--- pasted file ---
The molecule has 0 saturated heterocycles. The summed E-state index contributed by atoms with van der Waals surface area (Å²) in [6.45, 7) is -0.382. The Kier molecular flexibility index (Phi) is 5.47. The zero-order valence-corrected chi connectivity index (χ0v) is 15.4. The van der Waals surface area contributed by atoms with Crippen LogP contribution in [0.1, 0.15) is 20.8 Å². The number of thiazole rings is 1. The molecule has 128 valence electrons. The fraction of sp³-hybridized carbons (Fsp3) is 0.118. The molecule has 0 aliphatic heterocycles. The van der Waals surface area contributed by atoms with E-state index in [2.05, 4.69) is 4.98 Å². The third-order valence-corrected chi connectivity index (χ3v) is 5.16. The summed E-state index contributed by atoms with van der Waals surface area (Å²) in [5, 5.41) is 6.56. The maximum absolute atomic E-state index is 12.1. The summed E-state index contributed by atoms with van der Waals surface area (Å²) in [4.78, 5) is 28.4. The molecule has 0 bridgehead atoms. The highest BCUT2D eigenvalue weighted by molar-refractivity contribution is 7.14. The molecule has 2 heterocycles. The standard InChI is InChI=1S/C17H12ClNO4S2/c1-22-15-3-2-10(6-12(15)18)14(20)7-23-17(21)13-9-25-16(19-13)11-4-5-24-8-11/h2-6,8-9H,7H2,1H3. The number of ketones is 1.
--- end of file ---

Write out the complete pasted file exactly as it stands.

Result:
The molecule has 0 saturated heterocycles. The summed E-state index contributed by atoms with van der Waals surface area (Å²) in [6.45, 7) is -0.382. The Kier molecular flexibility index (Phi) is 5.47. The zero-order valence-corrected chi connectivity index (χ0v) is 15.4. The van der Waals surface area contributed by atoms with Crippen LogP contribution in [0.1, 0.15) is 20.8 Å². The number of thiazole rings is 1. The molecule has 128 valence electrons. The fraction of sp³-hybridized carbons (Fsp3) is 0.118. The molecule has 0 aliphatic heterocycles. The van der Waals surface area contributed by atoms with E-state index in [2.05, 4.69) is 4.98 Å². The third-order valence-corrected chi connectivity index (χ3v) is 5.16. The summed E-state index contributed by atoms with van der Waals surface area (Å²) in [5, 5.41) is 6.56. The maximum absolute atomic E-state index is 12.1. The summed E-state index contributed by atoms with van der Waals surface area (Å²) in [4.78, 5) is 28.4. The molecule has 0 bridgehead atoms. The highest BCUT2D eigenvalue weighted by molar-refractivity contribution is 7.14. The molecule has 2 heterocycles. The standard InChI is InChI=1S/C17H12ClNO4S2/c1-22-15-3-2-10(6-12(15)18)14(20)7-23-17(21)13-9-25-16(19-13)11-4-5-24-8-11/h2-6,8-9H,7H2,1H3. The number of ketones is 1.